Responding to positive cases of infection in the prisons with more testing and vaccinations “is simply not enough,” Robertson said. “Everyone saw a potential outbreak coming, and measures to prevent or mitigate its impact on prisoners should have been implemented long ago by the Cambodian government.”
On May 8, the Department of Prisons reported that 34 prisoners held in Preah Sihanouk Provincial Prison had tested positive for COVID-19, with hundreds of other prisoners in the facility testing positive since then, Robertson said.
Authorities later transferred 146 women detainees and 10 children from Preah Sihanouk to the Kampot Provincial Prison, Robertson said, adding that cases of infection in the Phnom Penh Jail in Cambodia’s capital are now believed to number in the hundreds.
To date, a total of 190 COVID-19 patients have died in Cambodia, with 26,989 infections reported, the Ministry of Health said on May 26.
Vietnam sees 45th COVID death
Vietnam on Wednesday reported its 45th COVID-19 death, the 10th death recorded since the country’s fourth outbreak began on April 27, the Ministry of Health said.
The patient, a 67-year-old woman from northern Vietnam’s Bac Ninh province described as suffering from underlying conditions including high blood pressure and diabetes was hospitalized on May 11 and died late on May 25.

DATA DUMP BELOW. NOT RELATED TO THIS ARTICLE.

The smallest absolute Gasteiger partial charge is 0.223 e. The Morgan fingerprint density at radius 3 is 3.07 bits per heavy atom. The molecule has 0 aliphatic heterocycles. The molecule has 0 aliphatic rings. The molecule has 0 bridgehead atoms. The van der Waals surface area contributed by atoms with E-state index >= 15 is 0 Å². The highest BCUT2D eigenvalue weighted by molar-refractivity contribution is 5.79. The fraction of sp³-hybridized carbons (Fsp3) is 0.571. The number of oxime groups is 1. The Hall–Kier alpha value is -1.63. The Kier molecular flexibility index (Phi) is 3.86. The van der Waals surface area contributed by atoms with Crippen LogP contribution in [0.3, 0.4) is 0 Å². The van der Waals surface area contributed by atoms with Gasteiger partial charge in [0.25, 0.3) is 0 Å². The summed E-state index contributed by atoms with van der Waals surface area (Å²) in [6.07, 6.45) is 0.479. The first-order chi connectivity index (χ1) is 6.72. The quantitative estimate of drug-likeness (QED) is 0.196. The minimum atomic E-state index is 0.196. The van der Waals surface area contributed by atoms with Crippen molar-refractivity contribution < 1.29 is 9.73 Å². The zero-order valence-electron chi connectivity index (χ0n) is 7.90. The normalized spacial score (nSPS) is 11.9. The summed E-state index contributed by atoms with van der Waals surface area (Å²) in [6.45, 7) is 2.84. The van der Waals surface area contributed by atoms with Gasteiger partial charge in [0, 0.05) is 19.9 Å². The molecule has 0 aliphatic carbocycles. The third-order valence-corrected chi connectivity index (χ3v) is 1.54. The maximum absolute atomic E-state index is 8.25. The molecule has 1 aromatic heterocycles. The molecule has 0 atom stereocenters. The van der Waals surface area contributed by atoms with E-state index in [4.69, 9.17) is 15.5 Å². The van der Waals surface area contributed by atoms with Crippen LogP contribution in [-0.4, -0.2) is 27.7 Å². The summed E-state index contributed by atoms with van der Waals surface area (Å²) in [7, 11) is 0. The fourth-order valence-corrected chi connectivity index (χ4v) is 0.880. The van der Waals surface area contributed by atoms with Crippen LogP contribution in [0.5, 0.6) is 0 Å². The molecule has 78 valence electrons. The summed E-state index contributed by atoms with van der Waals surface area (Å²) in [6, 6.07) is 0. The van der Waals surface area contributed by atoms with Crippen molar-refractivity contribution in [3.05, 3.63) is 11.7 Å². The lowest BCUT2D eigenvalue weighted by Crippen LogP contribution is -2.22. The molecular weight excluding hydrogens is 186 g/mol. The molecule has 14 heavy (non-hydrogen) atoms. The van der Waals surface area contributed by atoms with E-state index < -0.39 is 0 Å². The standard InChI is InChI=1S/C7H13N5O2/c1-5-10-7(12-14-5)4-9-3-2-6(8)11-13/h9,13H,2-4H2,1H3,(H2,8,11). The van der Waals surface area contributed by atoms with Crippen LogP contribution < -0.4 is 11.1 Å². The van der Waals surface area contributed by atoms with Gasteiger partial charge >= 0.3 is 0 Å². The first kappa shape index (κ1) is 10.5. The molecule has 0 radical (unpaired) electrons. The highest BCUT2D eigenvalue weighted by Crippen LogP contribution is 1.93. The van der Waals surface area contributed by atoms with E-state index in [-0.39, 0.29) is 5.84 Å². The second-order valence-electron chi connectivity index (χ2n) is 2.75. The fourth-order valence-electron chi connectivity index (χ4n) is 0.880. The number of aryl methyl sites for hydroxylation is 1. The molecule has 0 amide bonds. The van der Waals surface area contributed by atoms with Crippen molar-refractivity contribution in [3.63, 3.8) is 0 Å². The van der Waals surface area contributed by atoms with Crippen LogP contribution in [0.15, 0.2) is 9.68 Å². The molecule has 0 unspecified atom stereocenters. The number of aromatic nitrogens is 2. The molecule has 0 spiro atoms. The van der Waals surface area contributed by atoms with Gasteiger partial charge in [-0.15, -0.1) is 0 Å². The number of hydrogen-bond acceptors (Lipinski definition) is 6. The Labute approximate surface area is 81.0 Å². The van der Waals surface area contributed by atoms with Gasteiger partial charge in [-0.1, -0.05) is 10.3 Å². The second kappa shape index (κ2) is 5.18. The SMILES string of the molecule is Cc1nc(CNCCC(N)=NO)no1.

A total of 3,027 cases of local transmission have now been reported in Vietnam since April 27, with the northern province of Bac Giang leading the list with 1,520 cases and Bac Ninh coming in second with 624 cases.
Both provinces will be given 150,000 doses of vaccine each and helped to complete mass vaccination campaigns within one or two weeks, Vietnam’s Prime Minister Pham Minh Chinh said following an online meeting with provincial leaders and representatives from Vietnam’s National Steering Committee on COVID Prevention and Control.
On Wednesday, eight pilot enterprises in four industrial parks in Bac Giang that had closed on May 18 were allowed to reopen, though they are now operating at limited capacity and under restrictions.
By May 25, Vietnam more than one million health workers, police officers, and military personnel had received at least one dose of the coronavirus vaccine, 28,500 of whom had also received their second and final dose, according to official figures.